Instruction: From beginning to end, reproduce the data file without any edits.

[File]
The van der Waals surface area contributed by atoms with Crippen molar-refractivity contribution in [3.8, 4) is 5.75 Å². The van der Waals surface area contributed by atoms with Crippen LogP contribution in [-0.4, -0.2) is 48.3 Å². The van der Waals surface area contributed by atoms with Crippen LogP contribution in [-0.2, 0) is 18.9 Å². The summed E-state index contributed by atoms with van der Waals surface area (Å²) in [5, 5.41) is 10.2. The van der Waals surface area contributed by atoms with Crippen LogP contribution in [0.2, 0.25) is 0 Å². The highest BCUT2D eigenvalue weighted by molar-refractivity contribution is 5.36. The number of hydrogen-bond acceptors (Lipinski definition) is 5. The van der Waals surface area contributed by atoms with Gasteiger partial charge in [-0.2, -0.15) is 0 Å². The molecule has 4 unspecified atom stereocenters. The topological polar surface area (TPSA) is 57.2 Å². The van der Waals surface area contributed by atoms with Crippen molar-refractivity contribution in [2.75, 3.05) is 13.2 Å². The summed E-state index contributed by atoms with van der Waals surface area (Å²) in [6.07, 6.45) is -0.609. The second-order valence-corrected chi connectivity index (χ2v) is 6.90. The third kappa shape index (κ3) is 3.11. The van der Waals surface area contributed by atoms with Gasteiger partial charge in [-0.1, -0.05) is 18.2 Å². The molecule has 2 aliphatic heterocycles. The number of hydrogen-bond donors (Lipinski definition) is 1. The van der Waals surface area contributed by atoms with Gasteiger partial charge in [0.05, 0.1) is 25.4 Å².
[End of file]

The van der Waals surface area contributed by atoms with Crippen molar-refractivity contribution in [3.8, 4) is 5.75 Å². The van der Waals surface area contributed by atoms with Crippen LogP contribution in [-0.4, -0.2) is 48.3 Å². The van der Waals surface area contributed by atoms with Crippen LogP contribution in [-0.2, 0) is 18.9 Å². The summed E-state index contributed by atoms with van der Waals surface area (Å²) in [5, 5.41) is 10.2. The van der Waals surface area contributed by atoms with Crippen LogP contribution in [0.2, 0.25) is 0 Å². The highest BCUT2D eigenvalue weighted by molar-refractivity contribution is 5.36. The number of hydrogen-bond acceptors (Lipinski definition) is 5. The van der Waals surface area contributed by atoms with Gasteiger partial charge in [-0.2, -0.15) is 0 Å². The molecule has 4 unspecified atom stereocenters. The topological polar surface area (TPSA) is 57.2 Å². The van der Waals surface area contributed by atoms with Crippen molar-refractivity contribution in [2.75, 3.05) is 13.2 Å². The summed E-state index contributed by atoms with van der Waals surface area (Å²) in [6.07, 6.45) is -0.609. The second-order valence-corrected chi connectivity index (χ2v) is 6.90. The third kappa shape index (κ3) is 3.11. The van der Waals surface area contributed by atoms with Gasteiger partial charge in [-0.1, -0.05) is 18.2 Å². The molecule has 2 aliphatic heterocycles. The number of hydrogen-bond donors (Lipinski definition) is 1. The van der Waals surface area contributed by atoms with Gasteiger partial charge in [0.05, 0.1) is 25.4 Å².